In a frame from protesters' video

LETTER: U.S. foundations protecting salmon

Representative of Gordon and Betty Moore Foundation says it doesn't support efforts to stop oil and gas development

Re: Tree spikers cling to Lelu Island (B.C. Views, July 20).

Tom Fletcher seems to believe protecting salmon is not only bad, but dishonest. He suggests it’s an effort to cover up an international plot to kill B.C.’s oil and gas opportunities and Alberta’s oilsands.

His column falsely asserts that, along with other groups, the Gordon and Betty Moore Foundation has “poured money into anti-LNG campaigns in B.C., as they funded opposition to oilsands development before them. Indeed, the record suggests the long project to establish what environmental front groups named the Great Bear Rainforest was a strategy to stop hydrocarbon exports from western Canada, even as U.S. sources ramped up production.”

The foundation’s Wild Salmon Ecosystems Initiative supports groups working to ensure that all factors – social, environmental and economic – are fairly respected in development decisions. It does not fund efforts to stop oil and gas development.

Salmon support a huge economy that provides jobs, social and cultural benefits. And, in British Columbia, unlike many other parts of North America, we still have a chance to keep most salmon watersheds intact. This is why the foundation supports the efforts of communities to protect these fish. This means ensuring that scientific evidence is fully addressed in project development, including siting decisions.

We are proud supporters of the Great Bear Rainforest, not because we are “anti” anything else, but because this is a unique region. Like the Amazon and the Great Barrier Reef, it is recognized by experts around the globe as one of the planet’s most important and unique natural wonders.

It is a region that deserved to be protected on its own merits – a fact so clear that federal, provincial and First Nation governments came together with industry and environmental groups to ensure it would be. To portray this impressive collaboration as an anti-oil and gas does a disservice to the broad array of Canadians and First Nations that prioritized its preservation.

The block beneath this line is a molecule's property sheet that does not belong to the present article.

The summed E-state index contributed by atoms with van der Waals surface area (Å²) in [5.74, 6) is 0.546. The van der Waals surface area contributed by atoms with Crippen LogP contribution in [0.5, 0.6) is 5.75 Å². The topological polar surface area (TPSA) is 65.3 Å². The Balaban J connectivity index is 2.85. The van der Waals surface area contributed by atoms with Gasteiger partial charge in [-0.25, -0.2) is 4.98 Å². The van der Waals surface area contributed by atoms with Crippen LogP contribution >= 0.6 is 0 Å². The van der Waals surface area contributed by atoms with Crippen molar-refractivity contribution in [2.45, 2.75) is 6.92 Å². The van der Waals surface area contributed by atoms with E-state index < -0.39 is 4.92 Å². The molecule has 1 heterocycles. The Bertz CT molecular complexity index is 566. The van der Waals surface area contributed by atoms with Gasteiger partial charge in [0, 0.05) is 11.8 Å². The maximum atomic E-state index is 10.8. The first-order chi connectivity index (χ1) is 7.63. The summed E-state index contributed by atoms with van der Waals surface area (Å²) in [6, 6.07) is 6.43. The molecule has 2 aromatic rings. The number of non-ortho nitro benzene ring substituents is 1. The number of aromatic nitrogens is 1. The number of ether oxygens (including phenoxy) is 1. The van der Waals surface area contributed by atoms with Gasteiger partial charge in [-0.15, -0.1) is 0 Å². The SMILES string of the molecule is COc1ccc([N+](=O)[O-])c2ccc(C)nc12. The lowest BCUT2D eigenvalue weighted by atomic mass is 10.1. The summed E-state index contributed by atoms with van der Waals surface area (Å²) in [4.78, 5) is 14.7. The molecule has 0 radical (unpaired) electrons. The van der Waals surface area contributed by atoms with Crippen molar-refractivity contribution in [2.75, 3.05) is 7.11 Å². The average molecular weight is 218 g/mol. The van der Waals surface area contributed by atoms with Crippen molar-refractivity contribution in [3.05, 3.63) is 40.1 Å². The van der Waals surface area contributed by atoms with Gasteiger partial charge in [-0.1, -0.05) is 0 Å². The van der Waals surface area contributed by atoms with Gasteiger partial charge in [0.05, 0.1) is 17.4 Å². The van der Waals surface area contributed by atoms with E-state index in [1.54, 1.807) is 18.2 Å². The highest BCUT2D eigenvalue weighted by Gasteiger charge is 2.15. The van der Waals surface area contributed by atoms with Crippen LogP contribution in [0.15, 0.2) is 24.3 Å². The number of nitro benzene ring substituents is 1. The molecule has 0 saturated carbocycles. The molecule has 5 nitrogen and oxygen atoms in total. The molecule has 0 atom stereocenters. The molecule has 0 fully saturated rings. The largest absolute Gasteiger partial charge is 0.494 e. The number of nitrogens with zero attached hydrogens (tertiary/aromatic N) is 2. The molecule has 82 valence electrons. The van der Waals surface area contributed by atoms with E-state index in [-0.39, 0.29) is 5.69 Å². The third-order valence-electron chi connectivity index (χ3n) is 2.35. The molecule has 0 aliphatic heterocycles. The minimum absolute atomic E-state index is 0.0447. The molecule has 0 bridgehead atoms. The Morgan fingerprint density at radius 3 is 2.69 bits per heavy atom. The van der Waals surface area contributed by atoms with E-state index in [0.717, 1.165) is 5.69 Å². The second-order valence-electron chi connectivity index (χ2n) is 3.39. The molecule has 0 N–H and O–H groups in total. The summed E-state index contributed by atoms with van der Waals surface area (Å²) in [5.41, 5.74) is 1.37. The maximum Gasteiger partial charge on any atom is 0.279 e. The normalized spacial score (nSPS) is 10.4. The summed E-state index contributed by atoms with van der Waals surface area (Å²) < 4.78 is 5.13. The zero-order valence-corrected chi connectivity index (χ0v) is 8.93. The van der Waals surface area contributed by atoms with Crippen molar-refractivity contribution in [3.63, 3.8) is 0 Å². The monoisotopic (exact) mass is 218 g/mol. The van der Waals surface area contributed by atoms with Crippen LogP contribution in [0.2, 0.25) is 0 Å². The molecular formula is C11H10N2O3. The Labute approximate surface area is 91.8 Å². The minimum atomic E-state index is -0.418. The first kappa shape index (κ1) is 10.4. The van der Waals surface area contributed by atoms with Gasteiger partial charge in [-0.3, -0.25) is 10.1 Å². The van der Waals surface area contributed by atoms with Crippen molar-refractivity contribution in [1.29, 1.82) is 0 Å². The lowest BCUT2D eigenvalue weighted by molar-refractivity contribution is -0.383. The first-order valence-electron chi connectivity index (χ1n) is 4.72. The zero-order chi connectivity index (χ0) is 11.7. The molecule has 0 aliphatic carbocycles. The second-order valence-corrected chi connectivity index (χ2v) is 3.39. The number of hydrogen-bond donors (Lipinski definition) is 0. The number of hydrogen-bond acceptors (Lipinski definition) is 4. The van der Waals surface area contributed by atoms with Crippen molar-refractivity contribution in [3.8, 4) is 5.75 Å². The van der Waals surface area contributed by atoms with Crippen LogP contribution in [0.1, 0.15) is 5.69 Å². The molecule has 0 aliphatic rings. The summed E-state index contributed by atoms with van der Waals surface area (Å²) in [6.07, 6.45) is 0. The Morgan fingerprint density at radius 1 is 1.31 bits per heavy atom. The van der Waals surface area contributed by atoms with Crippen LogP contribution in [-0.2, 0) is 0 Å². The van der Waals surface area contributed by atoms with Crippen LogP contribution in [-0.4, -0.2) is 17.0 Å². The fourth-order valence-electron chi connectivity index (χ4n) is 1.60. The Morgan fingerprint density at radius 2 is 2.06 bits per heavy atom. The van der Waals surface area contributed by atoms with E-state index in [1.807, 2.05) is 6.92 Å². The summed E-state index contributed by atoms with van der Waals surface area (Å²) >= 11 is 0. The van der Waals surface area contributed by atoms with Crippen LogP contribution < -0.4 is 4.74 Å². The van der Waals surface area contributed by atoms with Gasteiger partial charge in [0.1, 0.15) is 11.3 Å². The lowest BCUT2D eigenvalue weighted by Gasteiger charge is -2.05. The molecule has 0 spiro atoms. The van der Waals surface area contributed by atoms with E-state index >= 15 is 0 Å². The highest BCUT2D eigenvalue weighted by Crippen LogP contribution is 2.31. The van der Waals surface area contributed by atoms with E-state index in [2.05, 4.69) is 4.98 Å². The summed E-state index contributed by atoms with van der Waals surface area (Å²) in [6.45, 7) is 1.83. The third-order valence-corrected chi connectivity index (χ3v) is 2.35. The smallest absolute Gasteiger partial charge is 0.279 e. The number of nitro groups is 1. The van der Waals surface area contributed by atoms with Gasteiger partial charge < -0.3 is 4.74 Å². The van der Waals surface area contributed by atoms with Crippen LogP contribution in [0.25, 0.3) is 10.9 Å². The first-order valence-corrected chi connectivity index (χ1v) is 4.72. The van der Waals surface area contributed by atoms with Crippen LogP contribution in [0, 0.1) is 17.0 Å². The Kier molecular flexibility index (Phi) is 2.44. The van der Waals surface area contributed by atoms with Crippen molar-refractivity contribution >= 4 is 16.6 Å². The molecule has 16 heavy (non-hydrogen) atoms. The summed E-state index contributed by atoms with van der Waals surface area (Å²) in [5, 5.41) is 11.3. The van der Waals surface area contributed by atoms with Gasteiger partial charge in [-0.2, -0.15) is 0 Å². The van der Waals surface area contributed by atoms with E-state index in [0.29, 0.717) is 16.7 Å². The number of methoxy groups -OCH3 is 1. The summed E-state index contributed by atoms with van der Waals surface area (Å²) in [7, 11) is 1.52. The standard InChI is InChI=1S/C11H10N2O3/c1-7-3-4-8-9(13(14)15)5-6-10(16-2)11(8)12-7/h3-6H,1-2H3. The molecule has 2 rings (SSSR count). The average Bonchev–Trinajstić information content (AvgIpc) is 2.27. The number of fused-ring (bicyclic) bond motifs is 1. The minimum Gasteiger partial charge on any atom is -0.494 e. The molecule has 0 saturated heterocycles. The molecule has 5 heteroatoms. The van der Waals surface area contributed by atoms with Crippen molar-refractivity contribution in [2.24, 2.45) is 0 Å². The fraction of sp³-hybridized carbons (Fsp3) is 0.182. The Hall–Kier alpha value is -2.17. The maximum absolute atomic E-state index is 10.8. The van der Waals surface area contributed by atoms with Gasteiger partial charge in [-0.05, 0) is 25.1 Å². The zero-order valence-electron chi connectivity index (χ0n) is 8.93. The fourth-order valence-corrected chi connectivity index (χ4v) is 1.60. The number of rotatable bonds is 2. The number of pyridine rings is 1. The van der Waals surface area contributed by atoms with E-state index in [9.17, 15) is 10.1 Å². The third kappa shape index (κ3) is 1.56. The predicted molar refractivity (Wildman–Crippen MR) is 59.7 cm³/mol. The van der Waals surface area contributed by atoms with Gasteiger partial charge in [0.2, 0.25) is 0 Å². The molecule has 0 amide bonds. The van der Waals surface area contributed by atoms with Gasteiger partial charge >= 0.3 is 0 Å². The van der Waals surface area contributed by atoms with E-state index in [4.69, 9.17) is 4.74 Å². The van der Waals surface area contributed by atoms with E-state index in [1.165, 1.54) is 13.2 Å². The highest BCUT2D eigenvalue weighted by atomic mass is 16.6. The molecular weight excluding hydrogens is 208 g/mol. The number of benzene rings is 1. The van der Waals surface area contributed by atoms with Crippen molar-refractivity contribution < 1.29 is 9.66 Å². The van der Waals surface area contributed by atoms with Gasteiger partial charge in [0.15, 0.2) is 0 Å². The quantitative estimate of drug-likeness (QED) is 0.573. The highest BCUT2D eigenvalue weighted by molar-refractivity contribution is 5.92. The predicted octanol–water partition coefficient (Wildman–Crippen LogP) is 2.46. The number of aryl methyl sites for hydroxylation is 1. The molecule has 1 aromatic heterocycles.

The Moore Foundation supported this as part of our commitment to assist groups that seek to protect wild salmon habitats along the West Coast. People, issues, organizations and funds cross the Canada-U.S. border all the time. There isn’t anything unusual about Canadian environmental groups requesting and receiving donations from international foundations that share the same environmental goals.

Ivan Thompson, B.C. Program Officer, Gordon and Betty Moore Foundation, Vancouver

 

Get local stories you won't find anywhere else right to your inbox.
Sign up here

Just Posted

Qualicum Beach man arrested over racist incident at Tseshaht First Nation

Port Alberni RCMP said the man turned himself in

COVID-19: City of Parksville announces gradual re-opening plan

Sports courts and playgrounds to open June 5

Search and rescue crews help locate 62-year-old Nanoose Bay mountain biker

RCMP: Man got lost on trail and did right thing by calling for assistance

RCMP: Parksville cyclist hurt after being clipped by passing vehicle

59-year-old man suffered minor injuries; driver failed to stop

COVID-19: RDN utility bills in the mail, deadline extended

Residents given until Sept. 8 to settle accounts

March dental conference key to many of B.C.’s COVID-19 cases

Early infections from China, Iran were quickly contained

Cortes Island affordable housing project hangs by a thread

Regional decision makers resort to COVID-19 concerns despite virtual meeting option and push hearing to September

MAP: Dr. Henry reveals which B.C. regions have seen most COVID-19 cases

B.C. health officials release a first look at how the novel coronavirus has reached all corners of the province

Facing changes together: Your community, your journalists

The COVID-19 pandemic has changed the world in ways that would have… Continue reading

North Island recreation camping site closed due to vandalism

Damage happens every year, forcing site manager to reallocate improvement budget to repairs

Tla-o-qui-aht First Nation woman, 26, fatally shot by police in Edmundston, N.B.

Police were conducting a well-being check at the time of the incident

Seniors to receive up to $500 in promised COVID-19 emergency aid in early July

The Liberal government first promised the extra help in mid-May, but had to create a new system to deliver the aid

VIDEO: Revelstoke bear wanders into Animal House pet store

Staff got ready to chase it out with a broom

Man found dead in his tent at Island homeless camp

Facebook posts tell of personal struggles and attempts to stay clean and sober

Most Read